Reinforced the inside, to more solidly glue the piece of masonite for the foundation. The building itself only had the thin walls, and I wanted a bit more surface. I used remnants of the sheets the building parts were lasercut from. Plenty of nice straight pieces of wood.



In order to attach the chimney, rather than try to cut a hole in the middle of the roof, I just cut 2 slits in the back side of it. Easy access. Left the cut piece attached, for a smooth transition and more attached surface.







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miekec
New Hire

Posted - 01/25/2016 :  9:11:07 PM  Show Profile  Reply with Quote
The other roof needed some more stuff, so I put the side of a stairwell exit on. Clapboard, like the rest of the building. I thought it would be smart to put it all the way in the back, so it would rest against the backdrop. After I had knocked it off (and re-attached) several times, I put some bracing behind it, to make it sturdier. Of course, after all that it turns out that I had made it way too small and have to redo it. Live and learn.



All the doors got knobs



And curtains were hung







And an attempt at a flower in a window.



The area under the porches got test-fitted for lattice finishing:



Which after cutting, painting and glueing looked better:





Some pictures of where they are on the layout, and what area I get to stick scenery onto. I was disappointed that the majority of the lattice work I spent so much time on is hardly visible when the house is in position. The gray/blue house will have more visible lattice in the front, and probably the brown/orange one too.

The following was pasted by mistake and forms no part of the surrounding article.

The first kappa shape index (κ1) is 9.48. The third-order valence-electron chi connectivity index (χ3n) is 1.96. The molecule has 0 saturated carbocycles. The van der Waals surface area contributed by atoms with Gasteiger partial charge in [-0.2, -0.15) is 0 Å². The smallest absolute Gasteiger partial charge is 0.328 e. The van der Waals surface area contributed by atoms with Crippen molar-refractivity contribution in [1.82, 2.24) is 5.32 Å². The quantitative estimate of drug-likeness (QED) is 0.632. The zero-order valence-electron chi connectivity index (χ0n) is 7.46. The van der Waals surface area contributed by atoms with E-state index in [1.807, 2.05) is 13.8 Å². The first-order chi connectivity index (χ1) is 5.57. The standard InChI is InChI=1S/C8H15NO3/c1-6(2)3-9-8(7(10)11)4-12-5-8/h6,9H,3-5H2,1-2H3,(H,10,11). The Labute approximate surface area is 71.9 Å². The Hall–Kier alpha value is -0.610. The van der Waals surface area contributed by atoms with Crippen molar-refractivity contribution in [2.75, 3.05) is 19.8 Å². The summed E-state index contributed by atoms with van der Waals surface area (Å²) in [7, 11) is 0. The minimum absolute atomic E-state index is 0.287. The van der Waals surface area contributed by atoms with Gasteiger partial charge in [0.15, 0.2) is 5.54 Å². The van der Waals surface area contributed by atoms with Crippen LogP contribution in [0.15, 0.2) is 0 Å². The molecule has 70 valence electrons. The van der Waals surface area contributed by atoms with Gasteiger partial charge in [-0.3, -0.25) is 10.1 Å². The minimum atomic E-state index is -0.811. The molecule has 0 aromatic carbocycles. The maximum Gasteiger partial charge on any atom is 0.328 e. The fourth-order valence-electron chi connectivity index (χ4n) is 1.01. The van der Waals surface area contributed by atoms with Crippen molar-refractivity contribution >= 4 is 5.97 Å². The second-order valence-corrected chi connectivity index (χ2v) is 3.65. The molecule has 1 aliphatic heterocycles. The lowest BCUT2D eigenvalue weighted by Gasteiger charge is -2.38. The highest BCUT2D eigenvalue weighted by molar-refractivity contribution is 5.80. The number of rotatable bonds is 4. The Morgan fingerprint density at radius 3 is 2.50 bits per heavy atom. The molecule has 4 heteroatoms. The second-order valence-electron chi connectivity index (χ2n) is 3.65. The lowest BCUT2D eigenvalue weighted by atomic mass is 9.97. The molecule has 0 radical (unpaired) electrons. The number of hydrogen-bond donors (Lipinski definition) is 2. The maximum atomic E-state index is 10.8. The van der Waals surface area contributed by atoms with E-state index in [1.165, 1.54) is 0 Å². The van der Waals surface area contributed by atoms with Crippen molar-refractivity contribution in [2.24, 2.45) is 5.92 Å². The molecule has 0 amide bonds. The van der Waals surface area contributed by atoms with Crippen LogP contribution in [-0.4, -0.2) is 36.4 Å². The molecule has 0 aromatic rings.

Also, the black on the background will be painted blue again, now that we've re-positioned the tenements in a more permanent location.





The space on the left, where the red cab truck is, is the back of a yet-to-be-decided loading dock (generic cardboard mockup there now). With road access disappearing into the background. 3 back yards by the houses, then another alley between the white house and the business on its right (forget its name, it is an already-built structure).
All of this is sitting on a piece of foam that can come out to work on. Part of me wants to attach the tenements to the foam, to protect stairs and a laundry-line between two of the buildings. Then again, being able to remove them has its own benefits. Stay tuned!




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Orionvp17
Fireman

Premium Member

Posted - 01/25/2016 :  9:17:47 PM  Show Profile  Reply with Quote
How about telephone poles (or similar) with the laundry lines hanging out over the yard?

Fences to keep the kids in the yard and off the tracks, lots of weeds and shrubbery on the track side of the fences-- you can go to town on this little area! Gardens, dog houses, kids, gossip, it's all good!

Pete
in Michigan



Country: USA | Posts: 7229 Go to Top of Page

miekec
New Hire

Posted - 09/02/2016 :  9:47:35 PM  Show Profile  Reply with Quote
Summer is keeping us busy outside, so not much got done on the railroad. Some progress - a start on the scenery around the tenements. I marked off garden spaces (which is what thiose little metal t-bars are for, marking the property lines) and did paths and some grass (with help from jbvb).
Now, I'm painting fences. Ideally, I want wooden fences made of wood, because, you know, it'll look more like wood. For now, the easy of having it at hand has me painting plastic fences.